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Survivors’ Meeting in 2004

Meeting of survivors of the Buna/Monowitz concentration camp in Frankfurt am Main, 2004'© Eva & Artur Holling
Meeting of survivors of the Buna/Monowitz concentration camp in Frankfurt am Main, 2004
© Eva & Artur Holling
Survivors at the 2004 meeting '(center: Siegmund Freund)'© Eva & Artur Holling
Survivors at the 2004 meeting
(center: Siegmund Freund)
© Eva & Artur Holling

The Fritz Bauer Institute and the Initiative of Students in the I.G. Farben Building (Initiative Studierender im I.G. Farben-Haus) invited survivors of the Buna/Monowitz concentration camp to a second meeting, from March 23 to 27, 2004. The first gathering had taken place in 1998. One goal was to give the survivors another opportunity to get together in a fairly large group. Many saw each other here for the first time since the 1998 gathering. Another of the goals was to arrange meetings with school pupils once again.


Eighty guests, most accompanied by their wives or children, came to Frankfurt, traveling from Israel, the United States, Hungary, France, Great Britain, Germany, Austria, and Norway. Among them were some survivors whose addresses the organizers had obtained only shortly before: survivors from the Greek Jewish communities, in particular, were in Frankfurt for the first time.


Many of the guests spoke in smaller groups that met on two mornings and included a total of 400 schoolchildren. They talked about their imprisonment in the camp, the fate of their families, and their lives after the war. Most of the survivors participating in the talks viewed these contemporary-witness conversations as their duty, seeing the associated warning against a repetition of the Holocaust as their obligation to the victims.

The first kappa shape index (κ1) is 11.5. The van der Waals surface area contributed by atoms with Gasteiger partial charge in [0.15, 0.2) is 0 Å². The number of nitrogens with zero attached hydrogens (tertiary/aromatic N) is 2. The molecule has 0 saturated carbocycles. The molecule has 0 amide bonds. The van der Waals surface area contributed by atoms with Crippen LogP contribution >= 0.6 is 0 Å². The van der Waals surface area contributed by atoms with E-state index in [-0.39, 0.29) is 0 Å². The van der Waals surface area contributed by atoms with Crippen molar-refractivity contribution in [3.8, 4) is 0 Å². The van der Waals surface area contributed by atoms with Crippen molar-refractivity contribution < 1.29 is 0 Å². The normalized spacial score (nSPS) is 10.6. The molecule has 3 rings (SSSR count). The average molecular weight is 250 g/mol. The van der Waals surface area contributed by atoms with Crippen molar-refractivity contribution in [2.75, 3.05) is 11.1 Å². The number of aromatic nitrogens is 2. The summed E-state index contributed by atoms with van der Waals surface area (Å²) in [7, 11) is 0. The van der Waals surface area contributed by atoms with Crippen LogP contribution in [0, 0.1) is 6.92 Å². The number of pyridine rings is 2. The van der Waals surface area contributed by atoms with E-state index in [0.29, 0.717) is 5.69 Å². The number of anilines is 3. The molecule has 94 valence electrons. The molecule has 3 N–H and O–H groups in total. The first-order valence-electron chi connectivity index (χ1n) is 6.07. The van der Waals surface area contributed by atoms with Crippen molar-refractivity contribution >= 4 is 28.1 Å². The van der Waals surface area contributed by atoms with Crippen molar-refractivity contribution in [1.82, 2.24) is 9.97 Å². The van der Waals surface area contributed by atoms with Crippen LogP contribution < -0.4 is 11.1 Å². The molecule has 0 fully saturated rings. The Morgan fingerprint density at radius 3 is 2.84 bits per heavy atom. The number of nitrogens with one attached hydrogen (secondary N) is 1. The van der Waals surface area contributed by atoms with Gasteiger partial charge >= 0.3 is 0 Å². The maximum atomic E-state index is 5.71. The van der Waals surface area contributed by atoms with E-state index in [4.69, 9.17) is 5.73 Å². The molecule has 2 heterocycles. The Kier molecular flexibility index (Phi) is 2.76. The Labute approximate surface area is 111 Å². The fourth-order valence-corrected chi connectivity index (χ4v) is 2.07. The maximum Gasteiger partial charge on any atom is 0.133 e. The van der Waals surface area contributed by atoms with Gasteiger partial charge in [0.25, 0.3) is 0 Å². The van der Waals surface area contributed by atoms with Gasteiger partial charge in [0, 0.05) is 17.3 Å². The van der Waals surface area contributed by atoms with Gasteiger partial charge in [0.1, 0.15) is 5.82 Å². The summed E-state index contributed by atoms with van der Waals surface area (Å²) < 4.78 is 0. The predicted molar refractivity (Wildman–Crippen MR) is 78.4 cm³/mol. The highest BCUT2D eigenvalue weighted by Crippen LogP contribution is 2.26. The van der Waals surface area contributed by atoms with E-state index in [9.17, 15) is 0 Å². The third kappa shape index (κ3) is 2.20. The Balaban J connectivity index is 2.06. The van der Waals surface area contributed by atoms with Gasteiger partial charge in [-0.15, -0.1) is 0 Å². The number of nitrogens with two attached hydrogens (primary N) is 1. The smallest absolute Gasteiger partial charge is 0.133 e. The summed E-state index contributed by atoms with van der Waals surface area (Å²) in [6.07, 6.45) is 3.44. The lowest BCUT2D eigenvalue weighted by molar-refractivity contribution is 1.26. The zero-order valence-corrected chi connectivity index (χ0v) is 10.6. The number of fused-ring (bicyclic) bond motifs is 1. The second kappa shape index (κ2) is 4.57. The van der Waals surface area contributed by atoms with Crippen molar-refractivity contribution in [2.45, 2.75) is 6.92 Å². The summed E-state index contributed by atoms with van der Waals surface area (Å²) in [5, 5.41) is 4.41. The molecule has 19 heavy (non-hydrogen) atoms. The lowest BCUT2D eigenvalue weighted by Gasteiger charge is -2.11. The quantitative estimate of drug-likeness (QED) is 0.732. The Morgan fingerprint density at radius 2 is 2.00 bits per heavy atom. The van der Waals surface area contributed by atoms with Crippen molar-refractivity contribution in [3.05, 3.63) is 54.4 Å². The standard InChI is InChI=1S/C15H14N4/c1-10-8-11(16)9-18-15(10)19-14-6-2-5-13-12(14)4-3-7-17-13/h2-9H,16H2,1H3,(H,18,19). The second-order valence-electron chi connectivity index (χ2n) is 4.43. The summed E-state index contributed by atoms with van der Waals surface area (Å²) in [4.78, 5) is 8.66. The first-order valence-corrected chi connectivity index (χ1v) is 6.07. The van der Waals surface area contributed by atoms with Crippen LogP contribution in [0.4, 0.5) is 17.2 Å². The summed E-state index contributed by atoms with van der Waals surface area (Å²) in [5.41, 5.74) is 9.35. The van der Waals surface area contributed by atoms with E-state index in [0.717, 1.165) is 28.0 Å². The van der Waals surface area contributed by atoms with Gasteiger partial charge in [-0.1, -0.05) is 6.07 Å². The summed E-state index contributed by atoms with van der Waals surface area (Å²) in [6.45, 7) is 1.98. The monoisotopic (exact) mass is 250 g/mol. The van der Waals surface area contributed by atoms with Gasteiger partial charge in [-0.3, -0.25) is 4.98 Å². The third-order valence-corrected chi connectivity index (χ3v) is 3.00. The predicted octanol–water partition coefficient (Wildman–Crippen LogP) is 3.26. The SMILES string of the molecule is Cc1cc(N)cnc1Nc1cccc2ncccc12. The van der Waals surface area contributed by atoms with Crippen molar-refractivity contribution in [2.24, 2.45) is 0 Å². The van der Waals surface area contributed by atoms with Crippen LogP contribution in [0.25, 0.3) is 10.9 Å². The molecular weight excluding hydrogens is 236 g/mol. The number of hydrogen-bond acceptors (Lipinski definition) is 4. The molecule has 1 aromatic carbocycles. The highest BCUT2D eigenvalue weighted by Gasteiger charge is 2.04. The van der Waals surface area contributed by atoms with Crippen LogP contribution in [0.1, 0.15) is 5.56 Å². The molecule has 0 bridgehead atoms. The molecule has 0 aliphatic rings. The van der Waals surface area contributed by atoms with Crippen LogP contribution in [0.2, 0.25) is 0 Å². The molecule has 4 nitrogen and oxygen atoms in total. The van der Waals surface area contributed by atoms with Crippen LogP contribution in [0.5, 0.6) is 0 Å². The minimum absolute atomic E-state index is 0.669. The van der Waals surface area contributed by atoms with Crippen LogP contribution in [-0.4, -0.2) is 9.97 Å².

In addition to fringe events, also including the opening of an exhibition on the first Frankfurt Auschwitz Trial, put together by the Fritz Bauer Institute, there were opportunities for many of the survivors to share experiences. Many participated in a ceremony for the three Jewish resistance fighters who were hanged, Janek Groszek, Nathan Weissmann, and Leo Diament. Led by Rudy Kennedy and Freddie Knoller in a campaign that received press attention, some called publicly for the money still in the possession of I.G. Farben in Liquidation to be paid to the survivors.


Many saw the parting as their final one; those who lived far apart and had not maintained friendships over the years did not expect to see the others again. Since leaving Frankfurt, many of the participants in the meeting have passed away.

(SP; transl. KL)